My experience with gravadlax began with not being able to get any. I was lunching in Copenhagen during a medical conference I was working at. This must have been in 2013. I sat with my friend at a restaurant table alongside a canal, and spotted gravadlax on the menu. Knowing it to be very traditional of the area, and not having had it before, I ordered it, only to be told they had run out. I was a bit peeved to have been denied gravadlax in an actual Scandinavian city.

A couple of years later, while trying to come up with a zero-maintenance starter for Christmas dinner that wasn’t smoked salmon (again), I hit on the idea of making gravadax. I am so glad that I pushed myself to have a go, because the process is incredibly simple, and the results are amazing. Friends, and even our gardener, have left my kitchen and gone and made their own. The taste is nothing like smoked salmon – it is a delicate, lightly pickled fish. Certainly, it is a perfect alternative for a festive starter or as a canapé, and can be enjoyed at any time of the year if you have some salmon and a bit of fridge space.

Like many simple foods, gravadlax was born of necessity. Dating from the Middle Ages, the curing process was a means of preserving fish, and in those days the flesh was fermented by burying the salted fish on the beach above the high water mark. Over weeks, the fish would ferment; over months it would actually start to decay – but those crazy fishermen still ate it. The name ‘gravadlax’ starts to make sense when you think about digging a ‘grave.’ ‘Lax’ is salmon, which I suppose may by why Americans call smoked salmon ‘lox.’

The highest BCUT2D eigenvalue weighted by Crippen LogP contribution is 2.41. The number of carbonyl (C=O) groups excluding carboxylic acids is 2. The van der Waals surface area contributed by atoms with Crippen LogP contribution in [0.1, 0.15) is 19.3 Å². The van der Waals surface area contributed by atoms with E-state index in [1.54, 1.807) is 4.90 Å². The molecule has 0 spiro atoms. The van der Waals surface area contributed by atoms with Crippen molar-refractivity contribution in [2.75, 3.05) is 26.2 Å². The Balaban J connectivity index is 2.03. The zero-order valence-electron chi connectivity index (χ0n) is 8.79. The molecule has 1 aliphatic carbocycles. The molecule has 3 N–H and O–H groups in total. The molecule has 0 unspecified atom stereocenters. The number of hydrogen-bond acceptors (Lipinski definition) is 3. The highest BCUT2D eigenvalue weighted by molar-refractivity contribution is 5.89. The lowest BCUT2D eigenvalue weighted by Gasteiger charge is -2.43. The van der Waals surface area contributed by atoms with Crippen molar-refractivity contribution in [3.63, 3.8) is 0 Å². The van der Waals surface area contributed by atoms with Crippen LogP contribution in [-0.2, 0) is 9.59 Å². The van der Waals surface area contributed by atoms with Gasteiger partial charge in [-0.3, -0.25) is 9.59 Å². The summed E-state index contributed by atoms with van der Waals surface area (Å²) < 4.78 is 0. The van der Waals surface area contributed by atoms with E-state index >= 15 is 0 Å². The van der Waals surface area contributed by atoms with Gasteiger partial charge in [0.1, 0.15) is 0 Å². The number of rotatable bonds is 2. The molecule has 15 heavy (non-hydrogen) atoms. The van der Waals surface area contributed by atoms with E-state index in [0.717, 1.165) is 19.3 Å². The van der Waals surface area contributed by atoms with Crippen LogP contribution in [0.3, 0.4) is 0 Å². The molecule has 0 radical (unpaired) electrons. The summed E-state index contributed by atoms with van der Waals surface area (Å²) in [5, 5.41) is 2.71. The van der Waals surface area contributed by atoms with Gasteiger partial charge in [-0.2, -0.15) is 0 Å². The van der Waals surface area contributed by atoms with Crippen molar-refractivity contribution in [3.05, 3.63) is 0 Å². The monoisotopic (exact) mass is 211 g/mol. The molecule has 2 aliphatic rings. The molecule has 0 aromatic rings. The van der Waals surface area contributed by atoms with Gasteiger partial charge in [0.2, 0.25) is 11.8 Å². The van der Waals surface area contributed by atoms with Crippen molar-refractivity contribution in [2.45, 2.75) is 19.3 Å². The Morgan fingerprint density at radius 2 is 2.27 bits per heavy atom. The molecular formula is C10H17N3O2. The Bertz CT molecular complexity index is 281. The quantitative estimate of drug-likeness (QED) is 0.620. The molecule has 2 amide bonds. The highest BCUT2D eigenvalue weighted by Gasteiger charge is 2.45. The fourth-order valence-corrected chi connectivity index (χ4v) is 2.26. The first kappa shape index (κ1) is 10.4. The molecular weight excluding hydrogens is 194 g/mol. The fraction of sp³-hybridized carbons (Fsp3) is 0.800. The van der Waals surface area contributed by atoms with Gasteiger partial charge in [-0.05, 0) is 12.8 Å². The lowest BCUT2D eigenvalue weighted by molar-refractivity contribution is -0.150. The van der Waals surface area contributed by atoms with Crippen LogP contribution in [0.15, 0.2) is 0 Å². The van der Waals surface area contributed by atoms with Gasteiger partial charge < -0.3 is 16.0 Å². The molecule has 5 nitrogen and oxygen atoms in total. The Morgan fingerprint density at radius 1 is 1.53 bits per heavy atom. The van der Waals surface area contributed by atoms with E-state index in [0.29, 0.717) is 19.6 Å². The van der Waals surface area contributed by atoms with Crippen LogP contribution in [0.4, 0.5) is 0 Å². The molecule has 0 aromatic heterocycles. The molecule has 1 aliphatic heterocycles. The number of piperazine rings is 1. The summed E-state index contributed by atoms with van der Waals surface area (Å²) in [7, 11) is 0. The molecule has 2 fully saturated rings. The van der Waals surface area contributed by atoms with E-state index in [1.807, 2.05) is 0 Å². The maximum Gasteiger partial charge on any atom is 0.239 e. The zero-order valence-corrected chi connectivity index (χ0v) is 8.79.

Gravadlax is usually served with the unpronounceable hovmästarsås, which is the mustard and dill sauce given in the recipe below. If you can get hold of black rye bread, then all the better.


1 Star2 Stars3 Stars4 Stars5 Stars (No Ratings Yet)
Serves: 10
Cooking Time: 2 days


  • 1 side of salmon (about 1kg); pull put any pin bones
  • 1 tbsp peppercorns
  • 70g caster sugar
  • 70g coarse sea salt (no need to measure, it's just 50:50)
  • About 3 dill plants for the cure and the sauce
  • 2 tbsp Dijon mustard
  • 2 tbsp soft light brown sugar
  • 2 tbsp cider or white wine vinegar
  • Pinch of salt
  • 2 tbsp vegetable oil
  • 50g dill, stalks removed and finely chopped



Trim any thin bits from the sides and tail end of the fillet to make it into a evenish rectangle – this may seem a waste, but thinner bits will overcure and be inedible, so it’s better to eat them now. I froze these bits and used them as standard salmon fillets.


Crush the peppercorns in a pestle and mortar, then mix with the sugar and salt. Roughly chop the dill. Put one of the fillets, skin-side down, in a dish and put half the dill on top, followed by the salt and sugar mix. Finish with the remaining dill (keep some back for the sauce!), then put the other piece of fillet on top, skin-side up, so it looks like a big, silver, fishy sandwich


Put a small board or lid on the dish, weight it down with something heavy. I use jars already in the fridge.


Chill for 48 hours, turning the fillet over every 12 hours or so. Liquid will come out, so consider if you need to put the dish inside another, bigger dish or on a tray.


To make the mustard sauce, whisk together the mustard, sugar and vinegar. Add a pinch of salt, then whisk in the vegetable oil. Add the dill.


Scrape the cure from the fish. Slice and serve with the sauce.

You Might Also Like

No Comments

Leave a Reply

This site uses Akismet to reduce spam. Learn how your comment data is processed.